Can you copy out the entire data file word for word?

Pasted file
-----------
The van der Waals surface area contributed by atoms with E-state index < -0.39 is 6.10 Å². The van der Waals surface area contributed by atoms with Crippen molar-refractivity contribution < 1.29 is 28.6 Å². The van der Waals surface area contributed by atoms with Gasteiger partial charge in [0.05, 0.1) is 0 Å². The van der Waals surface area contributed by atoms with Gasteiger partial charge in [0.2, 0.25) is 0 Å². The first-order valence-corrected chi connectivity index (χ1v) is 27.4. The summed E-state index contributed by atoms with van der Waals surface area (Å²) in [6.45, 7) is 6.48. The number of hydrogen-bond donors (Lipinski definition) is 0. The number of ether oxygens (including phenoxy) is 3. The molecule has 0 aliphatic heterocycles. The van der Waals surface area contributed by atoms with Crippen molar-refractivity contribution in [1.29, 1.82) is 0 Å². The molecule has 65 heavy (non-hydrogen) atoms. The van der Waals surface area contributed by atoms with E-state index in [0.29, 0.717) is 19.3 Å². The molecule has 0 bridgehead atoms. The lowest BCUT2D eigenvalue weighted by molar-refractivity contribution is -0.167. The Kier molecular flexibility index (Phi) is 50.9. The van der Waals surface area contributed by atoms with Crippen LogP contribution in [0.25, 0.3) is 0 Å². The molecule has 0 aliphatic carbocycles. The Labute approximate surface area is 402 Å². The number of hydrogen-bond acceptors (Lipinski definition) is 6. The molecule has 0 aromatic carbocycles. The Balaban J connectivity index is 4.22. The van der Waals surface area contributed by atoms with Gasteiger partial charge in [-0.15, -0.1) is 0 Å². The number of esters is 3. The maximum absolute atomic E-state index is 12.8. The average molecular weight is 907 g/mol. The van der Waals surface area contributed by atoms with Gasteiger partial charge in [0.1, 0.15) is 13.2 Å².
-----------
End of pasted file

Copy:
The van der Waals surface area contributed by atoms with E-state index < -0.39 is 6.10 Å². The van der Waals surface area contributed by atoms with Crippen molar-refractivity contribution < 1.29 is 28.6 Å². The van der Waals surface area contributed by atoms with Gasteiger partial charge in [0.05, 0.1) is 0 Å². The van der Waals surface area contributed by atoms with Gasteiger partial charge in [0.2, 0.25) is 0 Å². The first-order valence-corrected chi connectivity index (χ1v) is 27.4. The summed E-state index contributed by atoms with van der Waals surface area (Å²) in [6.45, 7) is 6.48. The number of hydrogen-bond donors (Lipinski definition) is 0. The number of ether oxygens (including phenoxy) is 3. The molecule has 0 aliphatic heterocycles. The van der Waals surface area contributed by atoms with Crippen molar-refractivity contribution in [1.29, 1.82) is 0 Å². The molecule has 65 heavy (non-hydrogen) atoms. The van der Waals surface area contributed by atoms with E-state index in [0.29, 0.717) is 19.3 Å². The molecule has 0 bridgehead atoms. The lowest BCUT2D eigenvalue weighted by molar-refractivity contribution is -0.167. The Kier molecular flexibility index (Phi) is 50.9. The van der Waals surface area contributed by atoms with Crippen LogP contribution in [0.25, 0.3) is 0 Å². The molecule has 0 aliphatic carbocycles. The Labute approximate surface area is 402 Å². The number of hydrogen-bond acceptors (Lipinski definition) is 6. The molecule has 0 aromatic carbocycles. The Balaban J connectivity index is 4.22. The van der Waals surface area contributed by atoms with Gasteiger partial charge in [-0.15, -0.1) is 0 Å². The number of esters is 3. The maximum absolute atomic E-state index is 12.8. The average molecular weight is 907 g/mol. The van der Waals surface area contributed by atoms with Gasteiger partial charge in [0.1, 0.15) is 13.2 Å².